Varda Space’s robot laboratory made an HIV drug while in Earth orbit

webnexttech | Varda Space’s robot laboratory made an HIV drug while in Earth orbit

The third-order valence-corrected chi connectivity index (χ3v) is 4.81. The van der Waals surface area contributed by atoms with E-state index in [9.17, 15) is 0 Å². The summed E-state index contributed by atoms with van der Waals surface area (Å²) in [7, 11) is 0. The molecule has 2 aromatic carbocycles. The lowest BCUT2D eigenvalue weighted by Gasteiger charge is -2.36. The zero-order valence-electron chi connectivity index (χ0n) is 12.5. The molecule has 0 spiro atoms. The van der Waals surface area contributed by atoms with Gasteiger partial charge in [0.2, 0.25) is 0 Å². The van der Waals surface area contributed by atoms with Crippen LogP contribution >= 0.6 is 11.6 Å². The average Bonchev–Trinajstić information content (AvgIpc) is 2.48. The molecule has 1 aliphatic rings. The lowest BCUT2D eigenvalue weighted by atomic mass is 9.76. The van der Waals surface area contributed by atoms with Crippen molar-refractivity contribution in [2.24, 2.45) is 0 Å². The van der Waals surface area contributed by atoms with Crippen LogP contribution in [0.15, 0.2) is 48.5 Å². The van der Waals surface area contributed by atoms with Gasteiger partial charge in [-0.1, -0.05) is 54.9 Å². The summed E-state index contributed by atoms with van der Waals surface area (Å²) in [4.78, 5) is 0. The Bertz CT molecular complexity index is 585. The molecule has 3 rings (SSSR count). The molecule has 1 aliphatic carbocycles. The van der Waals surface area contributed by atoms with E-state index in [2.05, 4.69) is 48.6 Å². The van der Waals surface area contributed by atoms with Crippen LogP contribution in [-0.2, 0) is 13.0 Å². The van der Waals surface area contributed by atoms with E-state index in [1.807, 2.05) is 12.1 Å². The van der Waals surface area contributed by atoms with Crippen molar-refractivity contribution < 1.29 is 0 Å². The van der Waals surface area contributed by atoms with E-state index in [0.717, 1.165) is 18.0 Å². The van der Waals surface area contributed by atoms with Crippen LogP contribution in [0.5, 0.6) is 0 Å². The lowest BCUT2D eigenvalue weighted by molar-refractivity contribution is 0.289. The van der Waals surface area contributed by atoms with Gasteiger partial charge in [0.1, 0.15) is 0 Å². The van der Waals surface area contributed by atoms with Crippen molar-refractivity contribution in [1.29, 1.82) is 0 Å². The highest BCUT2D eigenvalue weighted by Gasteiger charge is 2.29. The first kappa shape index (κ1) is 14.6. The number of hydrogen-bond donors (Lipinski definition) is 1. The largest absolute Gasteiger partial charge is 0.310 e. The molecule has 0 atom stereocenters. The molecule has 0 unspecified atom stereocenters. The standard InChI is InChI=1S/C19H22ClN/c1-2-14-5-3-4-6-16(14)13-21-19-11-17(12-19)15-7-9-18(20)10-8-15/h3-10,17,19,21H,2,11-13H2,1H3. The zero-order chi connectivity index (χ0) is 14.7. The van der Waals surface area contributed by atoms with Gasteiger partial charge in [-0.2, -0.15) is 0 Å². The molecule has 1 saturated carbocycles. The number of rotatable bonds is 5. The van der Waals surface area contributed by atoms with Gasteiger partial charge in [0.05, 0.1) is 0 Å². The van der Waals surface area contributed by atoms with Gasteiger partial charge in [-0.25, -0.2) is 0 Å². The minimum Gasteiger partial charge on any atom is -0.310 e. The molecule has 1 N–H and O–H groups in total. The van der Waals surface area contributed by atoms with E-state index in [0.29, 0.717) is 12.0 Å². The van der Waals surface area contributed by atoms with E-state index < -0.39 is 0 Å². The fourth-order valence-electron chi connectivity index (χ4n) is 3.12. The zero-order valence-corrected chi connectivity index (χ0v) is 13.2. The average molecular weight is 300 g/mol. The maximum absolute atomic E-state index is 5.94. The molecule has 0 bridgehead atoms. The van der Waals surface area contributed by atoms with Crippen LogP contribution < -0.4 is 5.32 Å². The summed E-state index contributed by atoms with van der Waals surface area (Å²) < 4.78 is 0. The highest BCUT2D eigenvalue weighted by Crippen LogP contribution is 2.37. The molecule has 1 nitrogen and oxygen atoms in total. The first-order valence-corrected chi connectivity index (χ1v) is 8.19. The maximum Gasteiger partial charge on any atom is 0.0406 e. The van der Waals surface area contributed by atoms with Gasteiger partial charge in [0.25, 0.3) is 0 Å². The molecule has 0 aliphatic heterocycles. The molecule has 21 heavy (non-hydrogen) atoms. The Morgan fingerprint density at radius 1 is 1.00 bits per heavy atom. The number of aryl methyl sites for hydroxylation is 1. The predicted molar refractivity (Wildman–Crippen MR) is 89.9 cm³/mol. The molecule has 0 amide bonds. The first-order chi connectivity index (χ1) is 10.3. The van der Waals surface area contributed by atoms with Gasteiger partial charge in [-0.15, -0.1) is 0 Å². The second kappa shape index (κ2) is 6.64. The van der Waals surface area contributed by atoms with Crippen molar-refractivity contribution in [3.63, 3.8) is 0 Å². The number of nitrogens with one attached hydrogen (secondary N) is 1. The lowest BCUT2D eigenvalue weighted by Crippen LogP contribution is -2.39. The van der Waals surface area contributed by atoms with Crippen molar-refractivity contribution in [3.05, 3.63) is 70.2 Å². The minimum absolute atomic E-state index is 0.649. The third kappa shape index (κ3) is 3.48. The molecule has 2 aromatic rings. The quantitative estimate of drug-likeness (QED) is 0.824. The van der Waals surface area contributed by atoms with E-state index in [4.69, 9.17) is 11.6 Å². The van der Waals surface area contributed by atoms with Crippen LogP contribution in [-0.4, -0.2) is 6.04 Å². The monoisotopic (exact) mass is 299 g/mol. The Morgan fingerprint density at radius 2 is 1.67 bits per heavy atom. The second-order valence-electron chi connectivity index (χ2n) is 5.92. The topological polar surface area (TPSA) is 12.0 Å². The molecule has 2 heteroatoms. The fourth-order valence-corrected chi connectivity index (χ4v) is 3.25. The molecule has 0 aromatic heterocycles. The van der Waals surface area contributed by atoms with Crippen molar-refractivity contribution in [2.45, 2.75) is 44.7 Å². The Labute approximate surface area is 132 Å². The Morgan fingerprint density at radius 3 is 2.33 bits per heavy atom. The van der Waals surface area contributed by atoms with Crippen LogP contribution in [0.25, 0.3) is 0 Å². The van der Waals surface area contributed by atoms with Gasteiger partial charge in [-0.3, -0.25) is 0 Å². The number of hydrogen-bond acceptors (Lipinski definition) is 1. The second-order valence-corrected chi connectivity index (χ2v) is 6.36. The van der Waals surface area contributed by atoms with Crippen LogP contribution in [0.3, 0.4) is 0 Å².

“Them space drugs cooked real good,” said Delian Asparouhov in a post on the platform X. After many months in space, Varda Space Industries’ small automated laboratory came back to Earth in February with a special cargo — a form of HIV drug ritonavir, commonly used to treat HIV, that was manufactured in space. “Our analysis confirms that we have the same [manufacturing] control in space as we do on Earth,” Varda chief science officer Adrian Radocea told Forbes. The drug was created in space exactly as predicted and it remained stable on its return to Earth. This experiment proved that not only can Varda make a drug in space, but it can also deliver it safely back to Earth. Varda’s work has been documented in a pre-print paper available on the server ChemRxiv. “By providing a detailed experimental dataset centered on survivability, we pave the way for the future of in-space processing of medicines that enable the development of novel drug products on Earth and benefit long-duration human exploration initiatives,” wrote the researchers in the paper. Yes, the ability to synthesise and produce drugs in space will be especially useful in mankind’s distant future of deep space exploration. If humans were to go on long-term missions to Mars and maybe even beyond, it would be impractical to depend on Earth-based manufacturing facilities for crucial medicines, especially considering that a one-way trip to the red planet will take seven months. But it is not just space exploration that stands to benefit. There are other benefits to having the ability to produce drugs in space that will materialise long before any crewed mission to Mars or targets farther than the Moon. The process of crystallisation is important in the pharma industry and the way that it happens can have massive effects on how drugs work on patients. As you may have already guessed, the microgravity environment of space makes it much easier to go through some methods of crystallisation than on Earth. And these types of crystallisation could be used for creating certain desired properties. For example, in 2019, researchers made Merck’s cancer drug Keytruda on the International Space Station and found that it was possible to make stable crystal forms of the drug that could be delivered with an injection and stored at room temperature. That is a big thing because the version made on Earth needs refrigeration and can only be administered through IV.

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